Your perpetually-connected customers are seeking information from a much broader range of sources than ever before. If you just work with the same traditional influencers you have for years — industry analysts and mainstream media — your message risks getting lost in a sea of noise. Instead, leading marketers are identifying key online influencers for their products and marketing to them specifically. These influencers are highly specific, and are not the same for any two products or solutions, or even two different audiences of a single product.
The value of reaching out to a non-traditional list of influencers was illustrated this week by Microsoft’s marketing campaign for the new Surface Pro.
Mike “Gabe” Krahulik is the author of the long-running Penny Arcade, a popular webcomic about video game culture. He said on Twitter he was “interested in the Surface Pro,” and due to the target audience and popularity of his comic, Microsoft sent him a demo unit. Gabe’s not a technology journalist; he’s not an industry analyst; he’s just someone with a passionate and tech-savvy following — a following which includes perpetually-connected customers who influence technology purchasing.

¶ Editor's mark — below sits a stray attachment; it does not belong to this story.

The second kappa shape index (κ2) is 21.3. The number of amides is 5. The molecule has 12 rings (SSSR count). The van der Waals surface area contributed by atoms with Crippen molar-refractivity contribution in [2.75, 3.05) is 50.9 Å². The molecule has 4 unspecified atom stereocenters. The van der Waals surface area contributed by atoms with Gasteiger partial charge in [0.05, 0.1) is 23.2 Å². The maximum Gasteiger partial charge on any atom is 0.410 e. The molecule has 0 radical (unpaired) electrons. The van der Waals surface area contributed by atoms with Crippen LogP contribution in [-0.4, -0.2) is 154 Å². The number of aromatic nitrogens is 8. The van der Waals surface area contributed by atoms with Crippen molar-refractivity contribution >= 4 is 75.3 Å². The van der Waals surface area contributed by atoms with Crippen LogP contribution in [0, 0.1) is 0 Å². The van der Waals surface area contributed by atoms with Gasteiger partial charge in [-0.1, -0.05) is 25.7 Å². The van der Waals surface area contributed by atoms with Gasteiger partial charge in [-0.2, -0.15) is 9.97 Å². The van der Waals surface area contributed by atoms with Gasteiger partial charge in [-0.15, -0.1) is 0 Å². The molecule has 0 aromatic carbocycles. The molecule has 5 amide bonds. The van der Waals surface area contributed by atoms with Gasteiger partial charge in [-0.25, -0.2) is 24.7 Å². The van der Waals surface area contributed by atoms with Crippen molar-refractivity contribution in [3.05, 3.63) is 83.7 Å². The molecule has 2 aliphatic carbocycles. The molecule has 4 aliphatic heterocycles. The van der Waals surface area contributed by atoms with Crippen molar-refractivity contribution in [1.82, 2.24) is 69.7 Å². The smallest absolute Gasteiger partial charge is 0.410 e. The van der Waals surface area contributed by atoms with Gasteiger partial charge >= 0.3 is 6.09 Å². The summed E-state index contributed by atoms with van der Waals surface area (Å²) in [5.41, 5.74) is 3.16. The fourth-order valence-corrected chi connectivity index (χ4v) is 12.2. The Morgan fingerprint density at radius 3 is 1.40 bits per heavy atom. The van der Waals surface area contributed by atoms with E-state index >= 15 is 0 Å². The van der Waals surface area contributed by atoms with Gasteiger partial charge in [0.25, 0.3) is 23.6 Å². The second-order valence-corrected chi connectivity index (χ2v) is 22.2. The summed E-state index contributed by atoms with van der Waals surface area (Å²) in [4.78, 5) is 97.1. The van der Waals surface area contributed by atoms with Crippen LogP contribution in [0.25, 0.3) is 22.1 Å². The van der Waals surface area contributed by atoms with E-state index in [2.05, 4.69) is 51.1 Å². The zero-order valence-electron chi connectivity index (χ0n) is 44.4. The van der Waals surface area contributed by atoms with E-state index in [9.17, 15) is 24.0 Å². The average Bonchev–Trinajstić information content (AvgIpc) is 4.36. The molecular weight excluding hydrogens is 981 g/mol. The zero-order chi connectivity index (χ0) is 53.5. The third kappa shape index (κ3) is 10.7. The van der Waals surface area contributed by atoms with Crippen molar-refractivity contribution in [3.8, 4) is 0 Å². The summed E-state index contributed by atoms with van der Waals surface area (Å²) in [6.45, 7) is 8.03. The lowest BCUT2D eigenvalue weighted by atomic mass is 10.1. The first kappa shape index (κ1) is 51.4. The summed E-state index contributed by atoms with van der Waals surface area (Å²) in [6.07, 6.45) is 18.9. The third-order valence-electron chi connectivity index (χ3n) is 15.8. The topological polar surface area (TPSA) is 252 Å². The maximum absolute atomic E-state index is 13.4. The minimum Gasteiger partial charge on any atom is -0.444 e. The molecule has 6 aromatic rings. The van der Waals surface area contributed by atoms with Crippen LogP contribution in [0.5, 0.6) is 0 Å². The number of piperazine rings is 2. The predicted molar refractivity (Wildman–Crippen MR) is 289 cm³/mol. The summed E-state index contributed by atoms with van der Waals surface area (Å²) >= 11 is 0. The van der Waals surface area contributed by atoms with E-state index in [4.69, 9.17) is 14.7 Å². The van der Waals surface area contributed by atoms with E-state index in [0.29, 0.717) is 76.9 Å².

What happened next? Gabe wrote a full-length, relatively positive, review of the Surface Pro and its applications for media professionals that was not only read by his audience, but became a top link on TechMeme, a tech news aggregator.
Compare that to traditional influencers, Analysts at Forrester Research, who might also receive a Microsoft Surface Pro in the mail to become knowledgable about the product. As traditional influencers, Analysts still have a very important place in your marketing mix. However, to fully address consumer (not just business and press) customers, you must broaden your target influencer lists.
Influencer marketing (and word-of-mouth marketing) is built on much more than just free products — it’s about learning who’s influential for your target audience(s) and building real relationships with them. And your products often have multiple target audiences; for example, the Surface Pro’s consumer customers and business customers seek out and are influenced by very different sources.
I look forward to discussing influencer marketing with you in the comments on this blog, on Twitter, and at our Marketing Leadership Forum in Los Angeles April 18-19 or in London May 21 & 22. I will be speaking about how to engage with your key influencers at both events.
For the original post go to: http://blogs.forrester.com/zachary_reiss_davis/13-02-28-penny_arcades_influence_on_tech_products_versus_forrester_research?cmpid=pr:soc:tw:ML_ReissDavis_March1